It seems the Federal Reserve (Fed) and the European Central Bank (ECB) have decided to follow the lead set by the Peoples Bank of China (PBOC). They aim to develop digital currencies. Media outlets have given these moves a lot of attention, as they did a little over a year ago when China announced the launch of its digital yuan. For all the fanfare, such currencies will develop neither as fast nor as easily as much reporting suggests. Nor are they as revolutionary. Before the Fed or the ECB can go ahead, they will need to answer a number of complex questions on matters of privacy, for instance, and more fundamentally how their economies will allocate financial capital for growth. Matters are much more complex than they seem on the surface.
On the surface, an American or European digital currency hardly seems necessary. After all, people in the developed world certainly have no lack of digital means to get paid and to make payments. Most are paid through direct deposit. Tax refunds arrive that way, too. Tax payments and many other transactions occur through automatic withdrawals from bank accounts. Meanwhile, credit cards, debit cards, Apple watches, PayPal, and a long list of comparable arrangements allow people to transact digitally. Through ATMs, people can use a digital device to get paper currency just about anywhere in the world. Even if central banks were to refuse to develop digital currency, most people would have little trouble adjusting if coins and bills disappeared entirely tomorrow. To be sure, the arrangements would not be with a government or a central bank, but they would be as convenient for the general population as a digital currency.
If the introduction of a digital dollar by the Fed or a digital euro by the ECB offers the residents of their respective jurisdictions little more than they already have in abundance, it is fair to ask why these central banks look to develop digital currency at all. The answer lies in the same place that has motivated the PBOC: surveillance. If all payments run through the central bank, the government will know every person’s income as well as where he or she spends it and on what. Government will also know when each transaction occurs, and in real time. Especially if the system managed to abolish coin and currency, few transactions could occur anonymously. The authorities would have much less trouble ferreting out tax fraud or money laundering. They would in short have a much easier time tracking everyone for any purpose. The dubious people who want to engage in fraud and the like, or remain anonymous on principle, would still have Bitcoin and other cyber currencies to provide services much more convenient than suitcases full of $100 bills, if, that is, such currency remains available.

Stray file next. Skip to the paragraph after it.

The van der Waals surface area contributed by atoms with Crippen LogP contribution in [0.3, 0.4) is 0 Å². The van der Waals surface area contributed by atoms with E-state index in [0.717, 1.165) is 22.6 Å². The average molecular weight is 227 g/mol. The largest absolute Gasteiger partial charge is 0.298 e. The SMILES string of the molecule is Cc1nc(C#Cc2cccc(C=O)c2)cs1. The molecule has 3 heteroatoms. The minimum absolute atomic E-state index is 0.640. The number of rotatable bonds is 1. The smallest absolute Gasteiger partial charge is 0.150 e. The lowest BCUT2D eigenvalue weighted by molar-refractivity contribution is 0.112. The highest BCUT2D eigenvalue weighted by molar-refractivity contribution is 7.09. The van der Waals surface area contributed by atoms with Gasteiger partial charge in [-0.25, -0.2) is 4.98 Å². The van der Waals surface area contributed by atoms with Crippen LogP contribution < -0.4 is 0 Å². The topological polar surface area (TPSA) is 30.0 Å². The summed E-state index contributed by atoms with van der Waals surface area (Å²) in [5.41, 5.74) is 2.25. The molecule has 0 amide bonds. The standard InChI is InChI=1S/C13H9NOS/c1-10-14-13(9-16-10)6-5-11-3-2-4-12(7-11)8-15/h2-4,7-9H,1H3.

As should already be clear, privacy is of concern. To be sure, privacy is an issue with credit and debit cards as well as all other electronic transactions. But as yet that information is not centralized in a government computer, as it would be with a digital currency. The government can, of course, access transaction information through banks, PayPal, and the like, but now it needs a subpoena to do so, a route that is more time consuming and less certain than simply accessing a record that already exists in the government’s system. The question of privacy has even come up with China’s digital yuan, and the PBOC has responded with what it calls “controllable anonymity.” That promise of privacy, however, only protects people against intrusions from other individuals and businesses. The PBOC still has access to all, which, of course, is what China’s authoritarian state wants most of its digital currency.
Then there is the question of equity. Underprivileged people do not necessarily own the smart phones, Apple watches, and other devices needed to use a digital currency. Especially if the new system were to replace bills and coins, these people would find themselves at a distinct disadvantage to others. It would also be unconscionably expensive to give such equipment. Perhaps a solution would use a chip card that could access a digital account at the the Fed, where people’s pay and/or public assistance could be channeled. While such a system might promise to solve the technical problem, it would also stigmatize those using the card.
At a more fundamental economic level lies the question of the economy’s allocation of capital. At present, this occurs through the banking system and financial markets. Those involved lend and otherwise direct financial resources to new projects that offer the best return at the least risk. In this way, the present channels resources to the projects that also offer the greatest prospect of promoting secure economic growth. To be sure, these arrangements occasionally make egregious mistakes, but the general consensus is that having literally tens of thousands of people independently making such decisions produces the most efficient and effective allocation of capital. Because a digital currency would obviate the need for many checking accounts, it would transfer to the Fed a good part of resources in today’s system, especially from the smaller regional banks that are the primary lender to small business. The Fed, of course, would then have the means to make these loans, but the decision making on where the funds go would become much more concentrated than it presently is. The Fed would have a hard time equaling the efficacy of today’s diverse approach, especially since, under government pressure, it would tend to respond more to political interests than to economic considerations.
There is every reason to expect that future years will see a greater move toward digital currencies in the United States and in the developed West generally. Given the questions and doubts that accompany such developments, it seems likely that the digital answer will develop as something parallel to coins and bills rather than as an absolute substitute.